By Pravit Rojanaphruk
Senior Staff Writer
BANGKOK — “Cappuccino or espresso?” a police officer asked protest leader Sirawith Seritiwat minutes before leading him away from the scene of a public protest late Sunday afternoon.
That very sincere question, posed before a throng prickling with lenses and journalists, best captured the tactics at play by both the military regime and its opponents to win hearts and minds both in Thailand and abroad.
On the junta’s side, the big-on-smiles handling of protesters – with no uniformed soldiers in sight – has become the new norm since tentative protests resumed recently. In close quarters with foreign and domestic reporters they couldn’t separate from Sirawith, their smiles didn’t flinch.
These are the tactics of a junta protecting its grip on power in a time when the world is watching things unfold live over the Internet.
They’re matched by the persistent handful of peaceful protesters, on Sunday led by Resistant Citizen leaders such as Sirawit.
Sirawit, aka “Ja New,” did not scream “down with dictatorship” but instead handed out Post-It notes and asked people to use them to write messages calling for freedom, respect for human rights and the release of eight netizens abducted by soldiers on Wednesday and charged with sedition.
He repeated this request several times before conceding to the physically firm grip of officers that accompanied their polite “invitation” to leave with them in a police vehicle for a local police station, where there’s a good chance officers indeed provided the beverage of his choice.
'There can be no peace without justice' reads the note
Their tactics were clear – gently and quickly remove the protest leaders without resorting to force in order to render the protest headless. The leaders are soon released after everyone else has packed up and gone home.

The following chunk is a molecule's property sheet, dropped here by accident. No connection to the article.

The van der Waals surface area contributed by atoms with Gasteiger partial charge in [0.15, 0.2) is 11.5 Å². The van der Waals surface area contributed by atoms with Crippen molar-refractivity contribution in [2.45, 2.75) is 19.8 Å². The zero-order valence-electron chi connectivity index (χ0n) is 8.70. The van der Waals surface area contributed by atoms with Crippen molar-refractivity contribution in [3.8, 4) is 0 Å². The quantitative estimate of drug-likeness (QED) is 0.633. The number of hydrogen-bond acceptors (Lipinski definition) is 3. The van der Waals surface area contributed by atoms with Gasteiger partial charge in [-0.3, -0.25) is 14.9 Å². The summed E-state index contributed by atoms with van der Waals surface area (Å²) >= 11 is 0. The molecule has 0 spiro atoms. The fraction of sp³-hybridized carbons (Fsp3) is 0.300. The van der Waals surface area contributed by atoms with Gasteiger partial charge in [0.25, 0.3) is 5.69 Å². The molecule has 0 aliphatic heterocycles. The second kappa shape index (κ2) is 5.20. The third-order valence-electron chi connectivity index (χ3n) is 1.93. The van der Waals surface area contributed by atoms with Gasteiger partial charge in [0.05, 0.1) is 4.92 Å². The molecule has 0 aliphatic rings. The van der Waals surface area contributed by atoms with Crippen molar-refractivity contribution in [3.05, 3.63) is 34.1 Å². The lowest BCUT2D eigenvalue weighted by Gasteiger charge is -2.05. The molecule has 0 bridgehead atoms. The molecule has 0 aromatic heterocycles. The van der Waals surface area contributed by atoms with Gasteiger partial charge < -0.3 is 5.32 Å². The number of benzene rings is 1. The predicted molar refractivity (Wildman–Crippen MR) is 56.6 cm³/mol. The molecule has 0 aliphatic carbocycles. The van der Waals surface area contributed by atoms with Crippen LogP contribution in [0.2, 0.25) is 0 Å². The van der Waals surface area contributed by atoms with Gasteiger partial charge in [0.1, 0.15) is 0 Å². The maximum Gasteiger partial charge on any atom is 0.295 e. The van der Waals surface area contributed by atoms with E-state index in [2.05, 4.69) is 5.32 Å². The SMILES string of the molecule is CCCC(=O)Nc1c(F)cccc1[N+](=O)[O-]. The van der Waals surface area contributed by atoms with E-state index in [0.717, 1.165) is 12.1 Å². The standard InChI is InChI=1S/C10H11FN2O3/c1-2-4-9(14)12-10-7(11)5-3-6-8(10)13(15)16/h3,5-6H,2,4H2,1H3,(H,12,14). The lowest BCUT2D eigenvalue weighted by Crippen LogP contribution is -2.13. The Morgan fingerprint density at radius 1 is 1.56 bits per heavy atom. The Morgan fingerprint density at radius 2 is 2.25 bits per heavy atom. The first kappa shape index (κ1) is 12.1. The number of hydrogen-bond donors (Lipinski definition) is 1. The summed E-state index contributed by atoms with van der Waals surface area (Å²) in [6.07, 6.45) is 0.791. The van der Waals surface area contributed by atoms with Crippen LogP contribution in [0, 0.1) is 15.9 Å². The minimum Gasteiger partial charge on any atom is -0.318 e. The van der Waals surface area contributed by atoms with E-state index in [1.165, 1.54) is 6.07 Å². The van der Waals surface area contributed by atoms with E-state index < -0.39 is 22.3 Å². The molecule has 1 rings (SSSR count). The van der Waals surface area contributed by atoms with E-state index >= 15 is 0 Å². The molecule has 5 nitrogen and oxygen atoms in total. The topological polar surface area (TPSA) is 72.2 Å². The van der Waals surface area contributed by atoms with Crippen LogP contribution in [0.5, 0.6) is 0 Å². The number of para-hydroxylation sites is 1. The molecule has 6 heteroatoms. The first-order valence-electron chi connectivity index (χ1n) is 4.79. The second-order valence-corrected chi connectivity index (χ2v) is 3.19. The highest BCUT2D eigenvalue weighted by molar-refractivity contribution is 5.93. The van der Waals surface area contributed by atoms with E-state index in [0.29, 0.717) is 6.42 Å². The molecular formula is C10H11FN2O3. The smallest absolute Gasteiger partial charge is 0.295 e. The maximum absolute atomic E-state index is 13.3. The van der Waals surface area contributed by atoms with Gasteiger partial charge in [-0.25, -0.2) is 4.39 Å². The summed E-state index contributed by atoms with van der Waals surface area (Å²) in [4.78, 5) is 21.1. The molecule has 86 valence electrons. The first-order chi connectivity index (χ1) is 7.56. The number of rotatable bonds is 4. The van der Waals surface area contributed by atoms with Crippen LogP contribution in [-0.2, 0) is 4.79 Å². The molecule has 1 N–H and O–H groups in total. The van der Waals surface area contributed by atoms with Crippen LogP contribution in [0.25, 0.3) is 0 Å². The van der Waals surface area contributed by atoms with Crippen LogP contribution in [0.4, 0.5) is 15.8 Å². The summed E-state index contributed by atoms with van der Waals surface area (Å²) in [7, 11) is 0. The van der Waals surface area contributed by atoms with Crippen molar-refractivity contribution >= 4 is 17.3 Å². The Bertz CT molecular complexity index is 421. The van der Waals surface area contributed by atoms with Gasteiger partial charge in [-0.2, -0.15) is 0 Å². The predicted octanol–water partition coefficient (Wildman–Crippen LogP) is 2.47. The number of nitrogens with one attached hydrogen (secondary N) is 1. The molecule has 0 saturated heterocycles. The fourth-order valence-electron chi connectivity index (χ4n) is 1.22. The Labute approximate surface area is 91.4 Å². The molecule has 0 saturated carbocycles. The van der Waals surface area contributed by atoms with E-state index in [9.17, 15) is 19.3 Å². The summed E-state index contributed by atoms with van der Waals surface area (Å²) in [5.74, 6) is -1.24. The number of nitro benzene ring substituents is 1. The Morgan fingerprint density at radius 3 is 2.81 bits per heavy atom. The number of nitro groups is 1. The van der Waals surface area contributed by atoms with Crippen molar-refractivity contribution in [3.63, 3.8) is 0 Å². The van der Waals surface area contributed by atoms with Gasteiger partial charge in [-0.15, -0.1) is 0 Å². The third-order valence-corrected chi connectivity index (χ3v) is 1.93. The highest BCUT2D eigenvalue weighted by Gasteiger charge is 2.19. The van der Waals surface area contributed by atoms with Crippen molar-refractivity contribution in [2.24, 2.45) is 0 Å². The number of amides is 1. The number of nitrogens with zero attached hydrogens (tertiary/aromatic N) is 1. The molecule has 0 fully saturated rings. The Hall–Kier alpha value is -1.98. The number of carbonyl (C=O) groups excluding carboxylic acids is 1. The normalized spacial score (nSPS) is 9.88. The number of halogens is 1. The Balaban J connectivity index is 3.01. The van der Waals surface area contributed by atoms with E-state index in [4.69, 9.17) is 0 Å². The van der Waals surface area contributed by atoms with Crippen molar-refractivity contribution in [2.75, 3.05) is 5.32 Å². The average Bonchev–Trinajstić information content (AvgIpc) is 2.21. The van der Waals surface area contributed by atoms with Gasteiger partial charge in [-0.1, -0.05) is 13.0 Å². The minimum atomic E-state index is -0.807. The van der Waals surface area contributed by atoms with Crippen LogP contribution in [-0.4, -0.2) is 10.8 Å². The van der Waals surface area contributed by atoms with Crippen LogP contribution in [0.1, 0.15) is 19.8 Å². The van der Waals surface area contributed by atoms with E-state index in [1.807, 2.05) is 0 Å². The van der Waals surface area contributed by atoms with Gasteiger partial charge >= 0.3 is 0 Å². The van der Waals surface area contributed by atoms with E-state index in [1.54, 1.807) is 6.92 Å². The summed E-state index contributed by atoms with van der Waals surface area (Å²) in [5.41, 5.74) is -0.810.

The gentle touch can be seen as a genuine desire to handle the burning situation in a civilized way. Or those smiles could be seen as smirks trying to gloss over the repressive climate, where even gatherings of five people are banned, if seen to have a political intent.
Unlike at Victory Monument earlier this month, cutting off the head didn’t entirely succeed this time.
It didn’t stop a man from holding a placard half an hour after Sirawith was taken away, which read “Prayuth’s security IS NOT national security.” Nearby another man stood silently reading a book, a gesture that after the 2014 coup became a sign of defiance along with eating sandwiches and raising three fingers.
And after Sirawith was led away, a few known opposition figures seemed to time their arrival with the focus on his removal, such as famed "sandwich-eating protester" Baramee Chairat, another member of Resistant Citizen.
Others made use of the sticky notes handed out by Sirawith, writing messages and affixing them to public surfaces.
“Bring back our democracy,” “Free our friend,” “Everyone is equal,” “Free Thailand from junta” and “Beyond the competency” read several in either Thai or English.
At least one woman was later arrested not for protesting but for littering after she left notes stuck in a public area. Protest leader Sirawith was also fined 2,000 baht for littering.
In front of local and international media gathered near BTS Chong Nonsi, the protesters wanted Thailand and the world to see they are peaceful and reasonable. At the same time, the junta deployed sweet-talking police officers to put a kindly face on its power – or at least offer the choice of cappuccino or espresso.
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